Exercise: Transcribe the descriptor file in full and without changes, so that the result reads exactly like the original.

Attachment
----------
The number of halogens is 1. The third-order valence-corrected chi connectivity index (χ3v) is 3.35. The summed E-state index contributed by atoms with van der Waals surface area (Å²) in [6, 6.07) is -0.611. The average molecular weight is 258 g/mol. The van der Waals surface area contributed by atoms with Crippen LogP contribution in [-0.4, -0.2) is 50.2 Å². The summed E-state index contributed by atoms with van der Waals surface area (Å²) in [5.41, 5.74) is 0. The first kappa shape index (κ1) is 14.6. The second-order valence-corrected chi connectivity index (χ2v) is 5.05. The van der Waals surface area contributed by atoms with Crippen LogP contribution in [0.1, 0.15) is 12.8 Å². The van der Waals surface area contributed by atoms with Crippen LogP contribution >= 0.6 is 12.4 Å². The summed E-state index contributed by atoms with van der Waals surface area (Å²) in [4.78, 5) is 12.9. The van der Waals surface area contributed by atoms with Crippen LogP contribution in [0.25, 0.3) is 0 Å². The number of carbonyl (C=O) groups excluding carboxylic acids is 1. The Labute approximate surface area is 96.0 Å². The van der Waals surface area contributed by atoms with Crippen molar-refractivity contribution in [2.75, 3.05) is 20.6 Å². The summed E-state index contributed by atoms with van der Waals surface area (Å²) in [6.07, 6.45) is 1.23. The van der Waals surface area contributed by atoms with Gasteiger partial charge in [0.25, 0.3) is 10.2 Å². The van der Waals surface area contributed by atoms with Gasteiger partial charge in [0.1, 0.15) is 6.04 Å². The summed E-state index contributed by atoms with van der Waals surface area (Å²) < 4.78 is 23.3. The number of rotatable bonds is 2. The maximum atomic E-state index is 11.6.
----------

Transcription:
The number of halogens is 1. The third-order valence-corrected chi connectivity index (χ3v) is 3.35. The summed E-state index contributed by atoms with van der Waals surface area (Å²) in [6, 6.07) is -0.611. The average molecular weight is 258 g/mol. The van der Waals surface area contributed by atoms with Crippen LogP contribution in [-0.4, -0.2) is 50.2 Å². The summed E-state index contributed by atoms with van der Waals surface area (Å²) in [5.41, 5.74) is 0. The first kappa shape index (κ1) is 14.6. The second-order valence-corrected chi connectivity index (χ2v) is 5.05. The van der Waals surface area contributed by atoms with Crippen LogP contribution in [0.1, 0.15) is 12.8 Å². The van der Waals surface area contributed by atoms with Crippen LogP contribution >= 0.6 is 12.4 Å². The summed E-state index contributed by atoms with van der Waals surface area (Å²) in [4.78, 5) is 12.9. The van der Waals surface area contributed by atoms with Crippen LogP contribution in [0.25, 0.3) is 0 Å². The number of carbonyl (C=O) groups excluding carboxylic acids is 1. The Labute approximate surface area is 96.0 Å². The van der Waals surface area contributed by atoms with Crippen molar-refractivity contribution in [2.75, 3.05) is 20.6 Å². The summed E-state index contributed by atoms with van der Waals surface area (Å²) in [6.07, 6.45) is 1.23. The van der Waals surface area contributed by atoms with Gasteiger partial charge in [0.25, 0.3) is 10.2 Å². The van der Waals surface area contributed by atoms with Gasteiger partial charge in [0.1, 0.15) is 6.04 Å². The summed E-state index contributed by atoms with van der Waals surface area (Å²) < 4.78 is 23.3. The number of rotatable bonds is 2. The maximum atomic E-state index is 11.6.